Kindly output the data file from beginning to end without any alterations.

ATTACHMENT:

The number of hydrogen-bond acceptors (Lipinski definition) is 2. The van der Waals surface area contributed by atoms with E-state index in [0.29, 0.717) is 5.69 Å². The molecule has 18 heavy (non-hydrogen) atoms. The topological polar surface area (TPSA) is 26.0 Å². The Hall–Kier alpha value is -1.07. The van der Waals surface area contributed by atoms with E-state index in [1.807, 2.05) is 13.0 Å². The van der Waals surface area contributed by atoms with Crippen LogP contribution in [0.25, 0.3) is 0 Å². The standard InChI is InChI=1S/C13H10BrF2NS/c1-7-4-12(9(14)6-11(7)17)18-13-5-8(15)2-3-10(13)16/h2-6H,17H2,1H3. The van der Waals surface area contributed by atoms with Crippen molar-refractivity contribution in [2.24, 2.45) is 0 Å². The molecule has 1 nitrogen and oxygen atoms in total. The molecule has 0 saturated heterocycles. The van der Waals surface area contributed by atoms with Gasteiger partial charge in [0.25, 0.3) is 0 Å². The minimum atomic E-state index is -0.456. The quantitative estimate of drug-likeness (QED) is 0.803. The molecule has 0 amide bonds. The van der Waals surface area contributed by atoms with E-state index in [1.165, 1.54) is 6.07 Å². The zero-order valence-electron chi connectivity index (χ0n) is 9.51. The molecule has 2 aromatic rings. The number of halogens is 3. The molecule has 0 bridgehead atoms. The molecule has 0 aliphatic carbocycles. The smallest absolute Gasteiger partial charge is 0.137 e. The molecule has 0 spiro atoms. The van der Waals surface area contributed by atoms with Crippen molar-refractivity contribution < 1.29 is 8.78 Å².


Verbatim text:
The number of hydrogen-bond acceptors (Lipinski definition) is 2. The van der Waals surface area contributed by atoms with E-state index in [0.29, 0.717) is 5.69 Å². The molecule has 18 heavy (non-hydrogen) atoms. The topological polar surface area (TPSA) is 26.0 Å². The Hall–Kier alpha value is -1.07. The van der Waals surface area contributed by atoms with E-state index in [1.807, 2.05) is 13.0 Å². The van der Waals surface area contributed by atoms with Crippen LogP contribution in [0.25, 0.3) is 0 Å². The standard InChI is InChI=1S/C13H10BrF2NS/c1-7-4-12(9(14)6-11(7)17)18-13-5-8(15)2-3-10(13)16/h2-6H,17H2,1H3. The van der Waals surface area contributed by atoms with Crippen molar-refractivity contribution in [2.24, 2.45) is 0 Å². The molecule has 1 nitrogen and oxygen atoms in total. The molecule has 0 saturated heterocycles. The van der Waals surface area contributed by atoms with Gasteiger partial charge in [0.25, 0.3) is 0 Å². The minimum atomic E-state index is -0.456. The quantitative estimate of drug-likeness (QED) is 0.803. The molecule has 0 amide bonds. The van der Waals surface area contributed by atoms with E-state index in [1.165, 1.54) is 6.07 Å². The zero-order valence-electron chi connectivity index (χ0n) is 9.51. The molecule has 2 aromatic rings. The number of halogens is 3. The molecule has 0 bridgehead atoms. The molecule has 0 aliphatic carbocycles. The smallest absolute Gasteiger partial charge is 0.137 e. The molecule has 0 spiro atoms. The van der Waals surface area contributed by atoms with Crippen molar-refractivity contribution < 1.29 is 8.78 Å².